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Buttons and braids (no! …. edgings actually!)

Hello,

Two of the samples required for the International Diploma in Crochet Part 1 are seven different, usable, crocheted buttons and three crocheted edgings in DK yarn appropriate for adding to the front edges of a plain edge-to-edge knitted/crocheted jacket. I have been working on these during the last couple of weeks and sent them off to be assessed last week.

Each of the buttons had to be different so I settled on covering a flat button (lime green), a button with a shank (turquoise), a small round one (cream) and a metal ring (multi) which I covered in double crochet before weaving in and out of wheel-like spokes.  These were all worked in fine threads of differing thicknesses in amigurumi style, spiral double crochet.

The remaining three needed to be firm enough to hold their shape by either stuffing or working very firmly on small hooks: a red disc of trebles, a small pink globe filled with toy stuffing and a turquoise, variegated flower.

Here they are …..

Buttons

Let’s hope my mentor approves!

I can’t truthfully say that I found this to be a fun exercise as I found it quite fiddly. The buttons also needed more finishing off with a needle than I ever would choose. My friends all know that I go for a crochet join rather than a stitched one wherever possible!

The edgings (they differ from braids in that one side has to be plain double crochet to stitch onto existing fabric) proved more interesting and it was fun trying out a few new effects with stitches …

Edgings

Dk tweedy mix

This first edging is worked in a tweedy Scandinavian yarn called Sandnes Garn Robust and the last two rows form the half treble crochet puff stitch which I found in Pauline Turner’s book of finishing techniques.

Htr and front loop only crab st

Wendy Ramsdale DK provided a lovely woolly look and feel to this edging where I experimented a bit with working into back loops only.

Front post trebles

Finally, an edging based on an American afghan border which I had, using a combination of trebles and front post trebles.

Aside from these samples, I just could not resist starting a couple of extra projects  …… different requirements for car journeys, watching TV, knitting group etc. Well, that’s my excuse!!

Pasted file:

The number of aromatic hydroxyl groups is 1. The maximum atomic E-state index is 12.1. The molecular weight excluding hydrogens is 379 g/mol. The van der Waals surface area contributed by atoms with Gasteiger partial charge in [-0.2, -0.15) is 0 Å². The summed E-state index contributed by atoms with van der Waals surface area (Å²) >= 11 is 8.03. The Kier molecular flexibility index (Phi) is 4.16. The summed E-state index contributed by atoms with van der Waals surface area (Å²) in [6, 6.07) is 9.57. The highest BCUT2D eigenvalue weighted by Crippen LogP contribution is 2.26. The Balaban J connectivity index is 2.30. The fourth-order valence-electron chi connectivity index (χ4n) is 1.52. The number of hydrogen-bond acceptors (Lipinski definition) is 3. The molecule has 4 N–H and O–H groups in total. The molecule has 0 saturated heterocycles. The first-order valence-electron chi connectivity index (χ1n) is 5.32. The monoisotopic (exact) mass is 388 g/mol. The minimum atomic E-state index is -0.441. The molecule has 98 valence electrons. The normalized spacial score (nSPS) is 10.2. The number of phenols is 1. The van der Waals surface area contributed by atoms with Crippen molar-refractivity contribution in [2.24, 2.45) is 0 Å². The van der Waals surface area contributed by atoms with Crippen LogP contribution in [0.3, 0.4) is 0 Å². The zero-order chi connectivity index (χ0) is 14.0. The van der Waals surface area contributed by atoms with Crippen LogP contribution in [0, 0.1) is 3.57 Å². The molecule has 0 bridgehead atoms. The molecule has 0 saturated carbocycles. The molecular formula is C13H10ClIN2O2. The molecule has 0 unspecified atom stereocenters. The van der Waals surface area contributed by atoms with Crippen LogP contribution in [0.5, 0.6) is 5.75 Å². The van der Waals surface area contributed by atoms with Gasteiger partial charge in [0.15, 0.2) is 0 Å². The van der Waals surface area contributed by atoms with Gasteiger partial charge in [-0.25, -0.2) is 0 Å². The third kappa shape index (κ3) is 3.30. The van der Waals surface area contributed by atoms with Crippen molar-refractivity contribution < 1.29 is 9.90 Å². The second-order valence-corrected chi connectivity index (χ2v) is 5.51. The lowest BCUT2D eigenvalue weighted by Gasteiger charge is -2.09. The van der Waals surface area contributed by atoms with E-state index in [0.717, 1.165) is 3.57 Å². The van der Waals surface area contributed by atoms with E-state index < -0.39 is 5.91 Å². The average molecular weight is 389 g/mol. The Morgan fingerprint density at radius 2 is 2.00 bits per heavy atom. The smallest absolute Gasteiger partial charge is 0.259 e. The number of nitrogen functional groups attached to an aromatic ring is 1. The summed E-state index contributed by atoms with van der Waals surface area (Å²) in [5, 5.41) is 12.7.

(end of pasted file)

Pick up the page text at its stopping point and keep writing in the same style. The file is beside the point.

So, here’s a glimpse of a real stash-buster that I have on the go using one of my favourite stitches – linen stitch, also sometimes referred to as woven or up-and-down stitch. It’s not a fast grower but I love the way the resulting fabric lies so flat …..

What could it be?


Linen st

Last week, feeling that a visit to a local Craft centre was justified by my stash-busting I splashed out on this interesting looking Bergère de France yarn. It has a metallic thread running through it …

Bergère de France reflet

I have to say I am pleased with the way it’s growing into my next shawl/triangular scarf; the four-row pattern is designed by Elisabeth de Herraiz and featured in Issue 41 of Simply Crochet

Elisabeth Davis de Herraiz lacy shawl

So there we are …. plenty to keep me busy over the next few weeks not to mention coming to grips (unintentional pun!) with Broomstick and Hairpin crochet for my course.

Enjoy your knitting and/or crochet wherever you are and be inspired to try something new. We all know how beneficial any crafting is.

Best wishes,

Jenny x

 

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Buttons, braids and Brighton Plaid

Happy Sunday everybody!

Required sample No 32 for the International Diploma in Crochet is “A varied selection of seven practical and usable crochet buttons”.

Sample No 33 is “A selection of five crochet braids”.

I have been scouring my crochet books and have come up with a couple of button designs  ……

first two - rather plain

first two – rather plain

…… so one of today’s tasks is to find a few more decorative designs and try them out. I have covered pebbles in crochet so the concept of an enclosed spherical item is not a problem but the fact that the button must not show through is a bit more testing and seven different examples seems quite a few.

Braids, however, could prove more problematic since the definition of a braid seems to vary. What exactly is a braid and how does it differ from an edging? Must both sides be symmetrical as in a belt or bag handle or can one side be straight for sewing onto a piece of fabric? Some books describe braids as plaited which is something else again???

I love the fact that this course is challenging me to concentrate on all these ideas and concepts; I know that in order to extend myself I must take the plunge and some risks – safe is not an option in spite of it being my preference.

Last but by no means least ……  my Brighton Plaid blanket is coming along. I just love the yarn and the fact that because it is hand-dyed different shades of colour appear in different lights.

centre squares

centre squares

circles in squares joined with granny stripes

circles in squares joined with granny stripes

I am so, so pleased that it is a join-as-you-go design ……. from tiny to middle-sized it grows as I go and whichever random choice of colour yarn I choose for adjoining squares, they all seem to go together so well. I’d happily swap weaving in yarn ends as I go for seaming everything together at the end of a project!

mini squares

mini squares

At present I’m on the popcorn granny round; I thought the popcorns might prove tricky but not at all and the textured effect is lovely.

popcorn corner

popcorn corner

colour and texture

colour and texture

Well, I’m off to research some buttons and braids this morning. Each to their own as the saying goes!

Back soon,

Jenny x